There is no such thing as a ‘common law’ marriage. The law does not currently allow unmarried partners on separation to make financial claims in the same way as a married partner can. The only rights which cohabiting partners have relate to ownership of property and financial claims on behalf of any children of the family.
When cohabitees separate they potentially face the same painful experiences that a married couple face. A cohabiting couple have very often built up a life together over a long period of time. Therefore in the event of a separation there will be various issues to address. Broadly speaking, these issues may concern any children, financial provision for the children and the redistribution of finances and any assets between the individuals themselves.
Under Schedule 1 of the Children Act 1989, unmarried parents can make an application for financial provision for their dependent children, dealing with housing, capital and maintenance. The claims are very different to those in divorce proceedings. The Courts will look first at the best interests of a child and will look at the needs of a child and of the carers of the child. Often this can result in a transfer of a property to a carer until a child reaches the age of 18 or ceases full time education with the property then being sold and the proceeds divided between the two former cohabitees. The financial positions of the parents and their and the child’s financial needs will be important considerations.
In terms of the ownership of and interest in property where cohabitees or former cohabitees are not married, the Court looks at the laws of Land and Trust. The Court would look at the joint common intention of ownership of the property was, often determined by whose name the property is in but factors such as agreements, financial contributions towards the property or the general circumstances can also show what the common intention was to be.
There are no laws for cohabitees to receive shares of pensions, lump sum payments or maintenance from their former partners except where the lump sums or maintenance are for the benefit of the child.
If you are involved in a dispute with a former partner to whom you were not married then we can assist you in resolving these issues.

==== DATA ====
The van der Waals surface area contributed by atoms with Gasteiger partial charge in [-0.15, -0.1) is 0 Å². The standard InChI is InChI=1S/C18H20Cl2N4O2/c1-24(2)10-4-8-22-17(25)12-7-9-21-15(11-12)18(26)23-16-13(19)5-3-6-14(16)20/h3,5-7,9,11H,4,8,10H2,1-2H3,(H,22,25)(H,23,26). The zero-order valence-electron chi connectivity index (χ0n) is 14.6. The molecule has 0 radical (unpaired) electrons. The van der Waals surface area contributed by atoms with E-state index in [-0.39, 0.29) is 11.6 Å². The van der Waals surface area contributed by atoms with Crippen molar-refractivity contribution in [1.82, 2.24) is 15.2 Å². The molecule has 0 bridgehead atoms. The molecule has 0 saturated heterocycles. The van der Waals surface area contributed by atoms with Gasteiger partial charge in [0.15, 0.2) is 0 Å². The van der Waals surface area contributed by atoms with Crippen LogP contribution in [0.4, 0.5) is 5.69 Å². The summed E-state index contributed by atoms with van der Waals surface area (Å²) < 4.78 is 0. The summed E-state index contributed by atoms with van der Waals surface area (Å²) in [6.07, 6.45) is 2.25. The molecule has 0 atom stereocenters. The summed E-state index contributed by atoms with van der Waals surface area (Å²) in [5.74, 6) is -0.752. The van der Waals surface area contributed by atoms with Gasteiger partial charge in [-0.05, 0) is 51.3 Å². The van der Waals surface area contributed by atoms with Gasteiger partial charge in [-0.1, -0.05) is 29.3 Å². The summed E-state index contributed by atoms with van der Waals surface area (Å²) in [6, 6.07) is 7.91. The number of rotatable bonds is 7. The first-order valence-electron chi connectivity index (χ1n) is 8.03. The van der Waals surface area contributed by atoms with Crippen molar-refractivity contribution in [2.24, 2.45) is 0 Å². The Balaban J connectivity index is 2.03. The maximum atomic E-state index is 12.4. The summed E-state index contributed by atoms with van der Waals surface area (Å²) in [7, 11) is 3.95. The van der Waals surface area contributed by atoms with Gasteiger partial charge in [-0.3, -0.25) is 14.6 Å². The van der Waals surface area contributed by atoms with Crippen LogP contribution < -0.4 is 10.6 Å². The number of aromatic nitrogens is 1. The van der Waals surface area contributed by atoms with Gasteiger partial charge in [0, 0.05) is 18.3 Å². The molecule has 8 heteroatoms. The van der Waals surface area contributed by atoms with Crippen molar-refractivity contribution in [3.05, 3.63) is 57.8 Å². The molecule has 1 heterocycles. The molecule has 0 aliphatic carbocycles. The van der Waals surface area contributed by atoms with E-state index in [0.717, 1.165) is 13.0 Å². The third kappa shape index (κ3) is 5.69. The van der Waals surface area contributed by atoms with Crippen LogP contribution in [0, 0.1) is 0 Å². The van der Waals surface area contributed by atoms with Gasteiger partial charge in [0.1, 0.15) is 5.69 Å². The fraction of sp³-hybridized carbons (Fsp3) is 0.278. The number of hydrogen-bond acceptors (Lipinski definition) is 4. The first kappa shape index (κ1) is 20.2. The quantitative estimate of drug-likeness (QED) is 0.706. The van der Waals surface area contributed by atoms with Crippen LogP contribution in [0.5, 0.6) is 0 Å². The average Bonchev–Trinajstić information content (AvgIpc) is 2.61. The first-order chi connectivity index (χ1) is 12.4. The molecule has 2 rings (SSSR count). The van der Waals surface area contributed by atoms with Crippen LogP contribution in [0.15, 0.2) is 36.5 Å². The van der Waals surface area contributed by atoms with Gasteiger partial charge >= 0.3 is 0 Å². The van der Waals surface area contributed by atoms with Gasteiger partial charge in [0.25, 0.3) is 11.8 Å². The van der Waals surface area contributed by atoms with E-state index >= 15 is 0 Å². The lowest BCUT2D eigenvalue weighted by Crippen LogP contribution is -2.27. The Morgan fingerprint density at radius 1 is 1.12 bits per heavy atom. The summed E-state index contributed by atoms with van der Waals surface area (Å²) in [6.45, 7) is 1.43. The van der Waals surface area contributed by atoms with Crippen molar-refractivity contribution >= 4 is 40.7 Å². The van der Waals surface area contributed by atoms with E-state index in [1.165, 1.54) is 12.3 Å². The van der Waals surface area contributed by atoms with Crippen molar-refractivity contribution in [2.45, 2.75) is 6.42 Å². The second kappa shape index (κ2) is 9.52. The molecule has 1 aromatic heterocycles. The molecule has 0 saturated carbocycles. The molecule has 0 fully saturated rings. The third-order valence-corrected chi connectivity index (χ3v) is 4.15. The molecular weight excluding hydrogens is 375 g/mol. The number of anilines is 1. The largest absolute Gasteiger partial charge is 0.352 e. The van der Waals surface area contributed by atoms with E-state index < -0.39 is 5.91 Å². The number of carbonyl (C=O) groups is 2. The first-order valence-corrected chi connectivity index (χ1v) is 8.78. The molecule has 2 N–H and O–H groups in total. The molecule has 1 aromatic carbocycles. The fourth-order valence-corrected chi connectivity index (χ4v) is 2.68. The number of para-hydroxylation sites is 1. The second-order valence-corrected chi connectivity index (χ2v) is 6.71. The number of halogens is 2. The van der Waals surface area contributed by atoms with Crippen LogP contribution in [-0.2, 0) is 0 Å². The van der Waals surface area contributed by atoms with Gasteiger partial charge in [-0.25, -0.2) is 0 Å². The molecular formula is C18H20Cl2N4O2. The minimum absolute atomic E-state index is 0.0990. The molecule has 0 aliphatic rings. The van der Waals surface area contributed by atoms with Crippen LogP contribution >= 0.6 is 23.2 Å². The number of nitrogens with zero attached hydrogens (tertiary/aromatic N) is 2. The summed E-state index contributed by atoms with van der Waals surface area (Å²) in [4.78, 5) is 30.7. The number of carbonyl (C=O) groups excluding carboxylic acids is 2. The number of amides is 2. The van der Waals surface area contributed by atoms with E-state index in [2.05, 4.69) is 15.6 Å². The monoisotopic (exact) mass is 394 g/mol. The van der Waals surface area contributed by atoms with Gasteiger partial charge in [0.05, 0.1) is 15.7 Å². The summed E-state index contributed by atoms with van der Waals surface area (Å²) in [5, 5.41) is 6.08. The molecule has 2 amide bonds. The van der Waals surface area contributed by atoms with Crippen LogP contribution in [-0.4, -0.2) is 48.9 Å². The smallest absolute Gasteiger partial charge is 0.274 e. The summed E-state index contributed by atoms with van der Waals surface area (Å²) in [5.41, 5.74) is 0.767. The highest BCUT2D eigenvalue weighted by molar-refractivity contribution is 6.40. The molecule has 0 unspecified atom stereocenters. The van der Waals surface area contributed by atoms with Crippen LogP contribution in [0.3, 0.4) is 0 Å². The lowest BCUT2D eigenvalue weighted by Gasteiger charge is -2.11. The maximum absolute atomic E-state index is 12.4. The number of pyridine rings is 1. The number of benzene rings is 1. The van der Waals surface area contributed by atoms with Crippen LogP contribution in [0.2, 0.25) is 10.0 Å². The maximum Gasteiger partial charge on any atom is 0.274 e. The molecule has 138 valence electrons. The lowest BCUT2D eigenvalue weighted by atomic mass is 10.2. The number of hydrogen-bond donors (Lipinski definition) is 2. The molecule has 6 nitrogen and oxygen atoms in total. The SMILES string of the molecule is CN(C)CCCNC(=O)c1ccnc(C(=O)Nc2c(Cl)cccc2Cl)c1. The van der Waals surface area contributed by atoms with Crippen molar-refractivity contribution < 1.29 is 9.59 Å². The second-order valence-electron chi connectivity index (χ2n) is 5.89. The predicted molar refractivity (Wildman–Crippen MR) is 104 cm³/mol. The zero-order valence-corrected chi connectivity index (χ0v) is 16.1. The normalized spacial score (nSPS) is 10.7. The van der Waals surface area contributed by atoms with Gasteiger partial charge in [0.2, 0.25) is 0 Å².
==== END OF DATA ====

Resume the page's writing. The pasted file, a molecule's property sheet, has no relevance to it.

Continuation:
Because unmarried couples have fewer legal rights than married couples, many clients may benefit from a cohabitation agreement. It can give a couple the peace of mind that each person will be treated fairly and can help avoid conflict if they decide to separate. This is an agreement entered into by the cohabitants that sets out their intentions in relation to property and any other assets they own either jointly or individually and what should happen if the relationship breaks down.
We often advise and prepare agreements for clients who want an agreement before they move in together or if their circumstances are changing, for example if they are having children or obtaining a mortgage.
It is important to know what can be included in a cohabitation agreement as well as your legal rights to decide whether a cohabitation agreement is right for you.
A carefully considered agreement can help to prevent post-separation disagreements and unnecessary litigation over a number of critical issues.
We can advise clients as well as carefully agreements after taking detailed instructions which will allow us to tailor the agreement to meet your individual needs and circumstances. At Harper & Odell we can advise you on the issues you should consider, where you stand legally and how a court would view your arrangements. We provide a full and personalised service to make drawing up an agreement simpler.
If your considering moving in with your partner and need advice about cohabitation agreements we can help you take the next steps to protect your interests.
Is a Cohabitation Agreement legally binding?
This kind of agreement is not legally binding on its own, but a court will usually follow the instructions and provisions it includes as long as the agreement is properly drafted, with both parties receiving independent legal advice and is fair to both parties.
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